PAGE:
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Location: New Zealand
I have been using the Sherpak Boat Roller with a Rev13 and it's been working OK for me even with the little flap on the back window :)

Just need to make sure you turn the kayak over before loading it onto the roof, otherwise when you turn it over you get a load of water dumped on you!

https://www.amazon.com/Seattle-Sports-S ... B009PAAI5I

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PostPosted: Wed May 17, 2017 6:43 pm 
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Joined: Tue Nov 19, 2013 11:48 pm
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Location: Missoula, Montana
nvitaly wrote:
Hello,

This is very useful for me, I have toyota rav4 with same wing on the back and hobie outback.

I have question for you: do you have any padding on the rails ? I do not see anything on photo but may be your rails have some cover or soft top

Let me know, I have native rails on my rav4 and I am debating should I use anything or just put kayak upside down right on the rails.

Thank you
Vitaly

EDIT: now I see on last picture that you do you padding. Can you share with me what is it ? Thank you!

I have a Thule rack system which has rectangular bars and a flat surface on top of each tower. I bought a couple of oak 1"x4"x4' boards, drilled holes for carriage bolts which attach the board to the rack with thumbscrews and a metal bar with two holes in it, sealed the board well with spar varnish, put a couple of layers of closed cell foam on top of each board, and then covered the boards with cordura nylon. I've used this system for about 25 years. It's a fair amount of work to make, but I enjoy do-it-yourself projects.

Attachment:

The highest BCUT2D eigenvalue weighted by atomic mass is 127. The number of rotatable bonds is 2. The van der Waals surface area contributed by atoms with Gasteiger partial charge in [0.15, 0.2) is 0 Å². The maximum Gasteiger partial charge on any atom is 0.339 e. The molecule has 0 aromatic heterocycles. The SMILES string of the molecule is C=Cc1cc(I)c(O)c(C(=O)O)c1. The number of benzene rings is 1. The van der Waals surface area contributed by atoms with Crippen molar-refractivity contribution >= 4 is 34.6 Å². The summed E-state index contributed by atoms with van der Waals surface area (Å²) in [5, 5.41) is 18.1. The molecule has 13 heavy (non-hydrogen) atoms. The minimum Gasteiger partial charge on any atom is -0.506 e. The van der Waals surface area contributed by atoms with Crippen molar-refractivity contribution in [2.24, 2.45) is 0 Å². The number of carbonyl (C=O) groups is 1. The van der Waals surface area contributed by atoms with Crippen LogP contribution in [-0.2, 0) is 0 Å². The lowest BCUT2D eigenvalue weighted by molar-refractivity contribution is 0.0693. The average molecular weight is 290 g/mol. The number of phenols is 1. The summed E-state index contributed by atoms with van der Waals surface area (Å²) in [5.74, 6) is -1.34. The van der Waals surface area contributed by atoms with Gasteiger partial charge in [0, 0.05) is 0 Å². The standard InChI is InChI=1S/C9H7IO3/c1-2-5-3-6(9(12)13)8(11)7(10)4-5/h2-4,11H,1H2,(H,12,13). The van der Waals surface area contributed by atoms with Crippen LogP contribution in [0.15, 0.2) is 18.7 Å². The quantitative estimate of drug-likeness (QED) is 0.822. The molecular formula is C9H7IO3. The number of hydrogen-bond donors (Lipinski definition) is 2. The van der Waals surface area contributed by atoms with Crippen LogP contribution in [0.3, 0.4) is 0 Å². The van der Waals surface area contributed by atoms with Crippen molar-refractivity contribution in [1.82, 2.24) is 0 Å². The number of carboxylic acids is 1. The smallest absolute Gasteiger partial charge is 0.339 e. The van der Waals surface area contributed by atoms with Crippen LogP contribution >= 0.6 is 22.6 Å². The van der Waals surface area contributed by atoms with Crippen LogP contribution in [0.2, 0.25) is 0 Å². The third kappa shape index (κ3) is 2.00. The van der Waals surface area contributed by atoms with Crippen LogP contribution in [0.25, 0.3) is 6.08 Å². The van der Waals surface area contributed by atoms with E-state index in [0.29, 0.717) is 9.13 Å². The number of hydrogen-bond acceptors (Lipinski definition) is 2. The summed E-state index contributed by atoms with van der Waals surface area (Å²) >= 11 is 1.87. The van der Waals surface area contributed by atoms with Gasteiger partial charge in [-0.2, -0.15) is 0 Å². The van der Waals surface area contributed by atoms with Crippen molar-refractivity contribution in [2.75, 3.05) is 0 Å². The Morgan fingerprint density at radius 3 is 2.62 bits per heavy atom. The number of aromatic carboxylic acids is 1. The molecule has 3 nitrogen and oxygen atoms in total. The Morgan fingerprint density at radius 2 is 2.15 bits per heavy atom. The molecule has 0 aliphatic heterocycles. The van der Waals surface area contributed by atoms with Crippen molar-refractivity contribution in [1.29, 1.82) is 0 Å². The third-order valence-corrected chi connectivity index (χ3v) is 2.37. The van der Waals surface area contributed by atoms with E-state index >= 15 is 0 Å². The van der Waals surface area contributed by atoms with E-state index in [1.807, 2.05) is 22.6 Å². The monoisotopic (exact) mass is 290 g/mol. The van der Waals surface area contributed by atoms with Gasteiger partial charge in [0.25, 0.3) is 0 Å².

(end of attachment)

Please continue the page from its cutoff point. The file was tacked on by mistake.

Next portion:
Image

Image


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PostPosted: Thu May 18, 2017 1:17 am 
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recycle wrote:
I tried doing that at first, but found adding a "boat loader" to the rack to be more convenient:

https://www.yakima.com/boatloader

Pricey, but I use it to load an AI onto a Honda Civic effortlessly. It lets you lift one end at a time without any hassle. I even did it when I had a broken arm a few years ago. I can even load the boat with a car parked right next to me. Also, because it's so stable, I can pump out any accumulated water that collects nicely at the rear end of the boat with the nose lifted up.


I have the Yakima round bars, and found that a simple water pipe will slide perfectly inside them. It's cheap, and it works.

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PostPosted: Thu May 18, 2017 6:00 pm 
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Location: Missoula, Montana
recycle wrote:
I tried doing that at first, but found adding a "boat loader" to the rack to be more convenient:

https://www.yakima.com/boatloader

Pricey, but I use it to load an AI onto a Honda Civic effortlessly. It lets you lift one end at a time without any hassle. I even did it when I had a broken arm a few years ago. I can even load the boat with a car parked right next to me. Also, because it's so stable, I can pump out any accumulated water that collects nicely at the rear end of the boat with the nose lifted up.


I bought the similar boat loader which Thule makes, and didn't like it. It's too flimsy, bends under the weight of my Revolution, and I was always afraid that my kayak was going to slide off it and crash to the ground. The towel on the side of the vehicle technique is way more secure.